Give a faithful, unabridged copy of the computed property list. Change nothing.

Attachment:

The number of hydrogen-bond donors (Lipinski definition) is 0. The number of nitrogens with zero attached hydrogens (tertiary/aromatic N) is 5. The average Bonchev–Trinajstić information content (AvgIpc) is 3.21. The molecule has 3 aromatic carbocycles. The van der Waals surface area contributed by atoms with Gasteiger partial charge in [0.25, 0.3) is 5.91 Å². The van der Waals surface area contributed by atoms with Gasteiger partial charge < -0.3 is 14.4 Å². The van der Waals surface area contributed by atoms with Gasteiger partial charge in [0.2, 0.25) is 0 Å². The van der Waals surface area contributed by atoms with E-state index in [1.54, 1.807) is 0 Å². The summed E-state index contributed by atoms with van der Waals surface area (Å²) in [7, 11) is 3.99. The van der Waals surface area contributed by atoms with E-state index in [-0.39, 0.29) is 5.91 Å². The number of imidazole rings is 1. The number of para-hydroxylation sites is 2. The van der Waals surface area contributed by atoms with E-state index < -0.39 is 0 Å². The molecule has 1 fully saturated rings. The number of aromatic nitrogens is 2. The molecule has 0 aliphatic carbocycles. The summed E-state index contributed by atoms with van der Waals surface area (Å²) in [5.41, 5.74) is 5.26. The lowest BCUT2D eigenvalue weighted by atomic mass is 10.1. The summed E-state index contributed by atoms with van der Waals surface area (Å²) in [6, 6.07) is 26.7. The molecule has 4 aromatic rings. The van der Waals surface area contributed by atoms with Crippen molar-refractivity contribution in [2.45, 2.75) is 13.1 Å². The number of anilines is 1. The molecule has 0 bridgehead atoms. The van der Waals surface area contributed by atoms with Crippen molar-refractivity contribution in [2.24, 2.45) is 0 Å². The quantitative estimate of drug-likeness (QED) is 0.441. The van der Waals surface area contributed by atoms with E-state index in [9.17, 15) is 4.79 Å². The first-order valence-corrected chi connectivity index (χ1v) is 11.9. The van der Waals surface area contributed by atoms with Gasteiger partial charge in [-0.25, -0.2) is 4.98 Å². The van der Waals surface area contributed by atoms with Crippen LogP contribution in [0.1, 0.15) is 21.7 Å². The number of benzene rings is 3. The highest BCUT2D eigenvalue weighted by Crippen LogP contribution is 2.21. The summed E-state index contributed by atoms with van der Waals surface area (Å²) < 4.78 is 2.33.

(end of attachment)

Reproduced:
The number of hydrogen-bond donors (Lipinski definition) is 0. The number of nitrogens with zero attached hydrogens (tertiary/aromatic N) is 5. The average Bonchev–Trinajstić information content (AvgIpc) is 3.21. The molecule has 3 aromatic carbocycles. The van der Waals surface area contributed by atoms with Gasteiger partial charge in [0.25, 0.3) is 5.91 Å². The van der Waals surface area contributed by atoms with Gasteiger partial charge < -0.3 is 14.4 Å². The van der Waals surface area contributed by atoms with Gasteiger partial charge in [0.2, 0.25) is 0 Å². The van der Waals surface area contributed by atoms with E-state index in [1.54, 1.807) is 0 Å². The summed E-state index contributed by atoms with van der Waals surface area (Å²) in [7, 11) is 3.99. The van der Waals surface area contributed by atoms with E-state index in [-0.39, 0.29) is 5.91 Å². The number of imidazole rings is 1. The number of para-hydroxylation sites is 2. The van der Waals surface area contributed by atoms with E-state index < -0.39 is 0 Å². The molecule has 1 fully saturated rings. The number of aromatic nitrogens is 2. The molecule has 0 aliphatic carbocycles. The summed E-state index contributed by atoms with van der Waals surface area (Å²) in [5.41, 5.74) is 5.26. The lowest BCUT2D eigenvalue weighted by atomic mass is 10.1. The summed E-state index contributed by atoms with van der Waals surface area (Å²) in [6, 6.07) is 26.7. The molecule has 4 aromatic rings. The van der Waals surface area contributed by atoms with Crippen molar-refractivity contribution in [2.45, 2.75) is 13.1 Å². The number of anilines is 1. The molecule has 0 bridgehead atoms. The van der Waals surface area contributed by atoms with Crippen molar-refractivity contribution in [2.24, 2.45) is 0 Å². The quantitative estimate of drug-likeness (QED) is 0.441. The van der Waals surface area contributed by atoms with E-state index in [9.17, 15) is 4.79 Å². The first-order valence-corrected chi connectivity index (χ1v) is 11.9. The van der Waals surface area contributed by atoms with Gasteiger partial charge in [-0.25, -0.2) is 4.98 Å². The van der Waals surface area contributed by atoms with Crippen LogP contribution in [0.1, 0.15) is 21.7 Å². The number of benzene rings is 3. The highest BCUT2D eigenvalue weighted by Crippen LogP contribution is 2.21. The summed E-state index contributed by atoms with van der Waals surface area (Å²) < 4.78 is 2.33.